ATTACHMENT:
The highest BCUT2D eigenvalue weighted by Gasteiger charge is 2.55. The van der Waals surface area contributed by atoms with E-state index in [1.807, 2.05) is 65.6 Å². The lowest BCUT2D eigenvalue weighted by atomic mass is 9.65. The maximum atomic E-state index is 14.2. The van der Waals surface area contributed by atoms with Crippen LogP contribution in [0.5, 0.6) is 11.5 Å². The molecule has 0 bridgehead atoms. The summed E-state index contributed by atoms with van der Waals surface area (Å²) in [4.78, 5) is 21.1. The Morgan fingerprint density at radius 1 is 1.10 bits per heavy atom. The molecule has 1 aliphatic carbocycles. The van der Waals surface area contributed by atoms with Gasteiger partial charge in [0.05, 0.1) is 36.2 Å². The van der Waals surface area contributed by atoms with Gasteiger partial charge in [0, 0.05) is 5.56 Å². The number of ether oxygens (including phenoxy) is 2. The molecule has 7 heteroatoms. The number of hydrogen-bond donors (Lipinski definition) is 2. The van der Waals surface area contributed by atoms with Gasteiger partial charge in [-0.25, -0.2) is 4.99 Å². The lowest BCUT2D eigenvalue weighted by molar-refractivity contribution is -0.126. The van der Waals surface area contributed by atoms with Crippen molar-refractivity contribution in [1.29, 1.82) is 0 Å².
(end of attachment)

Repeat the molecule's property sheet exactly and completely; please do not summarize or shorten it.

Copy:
The highest BCUT2D eigenvalue weighted by Gasteiger charge is 2.55. The van der Waals surface area contributed by atoms with E-state index in [1.807, 2.05) is 65.6 Å². The lowest BCUT2D eigenvalue weighted by atomic mass is 9.65. The maximum atomic E-state index is 14.2. The van der Waals surface area contributed by atoms with Crippen LogP contribution in [0.5, 0.6) is 11.5 Å². The molecule has 0 bridgehead atoms. The summed E-state index contributed by atoms with van der Waals surface area (Å²) in [4.78, 5) is 21.1. The Morgan fingerprint density at radius 1 is 1.10 bits per heavy atom. The molecule has 1 aliphatic carbocycles. The van der Waals surface area contributed by atoms with Gasteiger partial charge in [0.05, 0.1) is 36.2 Å². The van der Waals surface area contributed by atoms with Gasteiger partial charge in [0, 0.05) is 5.56 Å². The number of ether oxygens (including phenoxy) is 2. The molecule has 7 heteroatoms. The number of hydrogen-bond donors (Lipinski definition) is 2. The van der Waals surface area contributed by atoms with Gasteiger partial charge in [-0.25, -0.2) is 4.99 Å². The lowest BCUT2D eigenvalue weighted by molar-refractivity contribution is -0.126. The van der Waals surface area contributed by atoms with Crippen molar-refractivity contribution in [1.29, 1.82) is 0 Å².